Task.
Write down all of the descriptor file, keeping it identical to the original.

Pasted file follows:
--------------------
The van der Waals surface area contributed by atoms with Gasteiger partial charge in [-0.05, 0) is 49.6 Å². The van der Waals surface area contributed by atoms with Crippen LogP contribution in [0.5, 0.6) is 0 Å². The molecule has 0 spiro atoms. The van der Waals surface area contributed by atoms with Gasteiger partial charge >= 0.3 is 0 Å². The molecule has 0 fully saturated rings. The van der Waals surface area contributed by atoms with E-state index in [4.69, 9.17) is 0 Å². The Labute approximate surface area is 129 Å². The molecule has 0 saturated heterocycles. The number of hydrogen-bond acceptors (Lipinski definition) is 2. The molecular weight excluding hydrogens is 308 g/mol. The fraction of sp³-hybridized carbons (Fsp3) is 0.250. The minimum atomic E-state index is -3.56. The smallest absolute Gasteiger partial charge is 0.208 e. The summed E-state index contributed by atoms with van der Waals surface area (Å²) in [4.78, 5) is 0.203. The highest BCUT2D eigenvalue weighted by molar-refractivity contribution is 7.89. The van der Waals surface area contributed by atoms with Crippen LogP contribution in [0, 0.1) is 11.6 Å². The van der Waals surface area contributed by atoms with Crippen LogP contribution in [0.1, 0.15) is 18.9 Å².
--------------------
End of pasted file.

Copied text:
The van der Waals surface area contributed by atoms with Gasteiger partial charge in [-0.05, 0) is 49.6 Å². The van der Waals surface area contributed by atoms with Crippen LogP contribution in [0.5, 0.6) is 0 Å². The molecule has 0 spiro atoms. The van der Waals surface area contributed by atoms with Gasteiger partial charge >= 0.3 is 0 Å². The molecule has 0 fully saturated rings. The van der Waals surface area contributed by atoms with E-state index in [4.69, 9.17) is 0 Å². The Labute approximate surface area is 129 Å². The molecule has 0 saturated heterocycles. The number of hydrogen-bond acceptors (Lipinski definition) is 2. The molecular weight excluding hydrogens is 308 g/mol. The fraction of sp³-hybridized carbons (Fsp3) is 0.250. The minimum atomic E-state index is -3.56. The smallest absolute Gasteiger partial charge is 0.208 e. The summed E-state index contributed by atoms with van der Waals surface area (Å²) in [4.78, 5) is 0.203. The highest BCUT2D eigenvalue weighted by molar-refractivity contribution is 7.89. The van der Waals surface area contributed by atoms with Crippen LogP contribution in [0, 0.1) is 11.6 Å². The van der Waals surface area contributed by atoms with Crippen LogP contribution in [0.1, 0.15) is 18.9 Å².